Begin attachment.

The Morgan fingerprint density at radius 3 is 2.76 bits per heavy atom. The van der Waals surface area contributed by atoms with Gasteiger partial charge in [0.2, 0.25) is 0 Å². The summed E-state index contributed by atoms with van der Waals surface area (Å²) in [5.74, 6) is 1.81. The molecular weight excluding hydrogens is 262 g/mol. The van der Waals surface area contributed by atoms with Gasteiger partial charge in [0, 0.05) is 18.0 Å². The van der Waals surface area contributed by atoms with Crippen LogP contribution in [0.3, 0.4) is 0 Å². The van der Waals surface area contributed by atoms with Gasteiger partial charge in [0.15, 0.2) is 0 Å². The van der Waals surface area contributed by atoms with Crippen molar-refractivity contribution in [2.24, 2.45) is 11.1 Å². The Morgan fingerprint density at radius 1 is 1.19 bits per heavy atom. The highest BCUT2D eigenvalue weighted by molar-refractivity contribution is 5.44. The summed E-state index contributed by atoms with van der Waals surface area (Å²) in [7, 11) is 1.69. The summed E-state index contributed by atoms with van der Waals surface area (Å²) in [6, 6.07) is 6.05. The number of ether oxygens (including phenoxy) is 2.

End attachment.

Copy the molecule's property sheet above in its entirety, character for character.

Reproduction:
The Morgan fingerprint density at radius 3 is 2.76 bits per heavy atom. The van der Waals surface area contributed by atoms with Gasteiger partial charge in [0.2, 0.25) is 0 Å². The summed E-state index contributed by atoms with van der Waals surface area (Å²) in [5.74, 6) is 1.81. The molecular weight excluding hydrogens is 262 g/mol. The van der Waals surface area contributed by atoms with Gasteiger partial charge in [0, 0.05) is 18.0 Å². The van der Waals surface area contributed by atoms with Crippen LogP contribution in [0.3, 0.4) is 0 Å². The van der Waals surface area contributed by atoms with Gasteiger partial charge in [0.15, 0.2) is 0 Å². The van der Waals surface area contributed by atoms with Crippen molar-refractivity contribution in [2.24, 2.45) is 11.1 Å². The Morgan fingerprint density at radius 1 is 1.19 bits per heavy atom. The highest BCUT2D eigenvalue weighted by molar-refractivity contribution is 5.44. The summed E-state index contributed by atoms with van der Waals surface area (Å²) in [7, 11) is 1.69. The summed E-state index contributed by atoms with van der Waals surface area (Å²) in [6, 6.07) is 6.05. The number of ether oxygens (including phenoxy) is 2.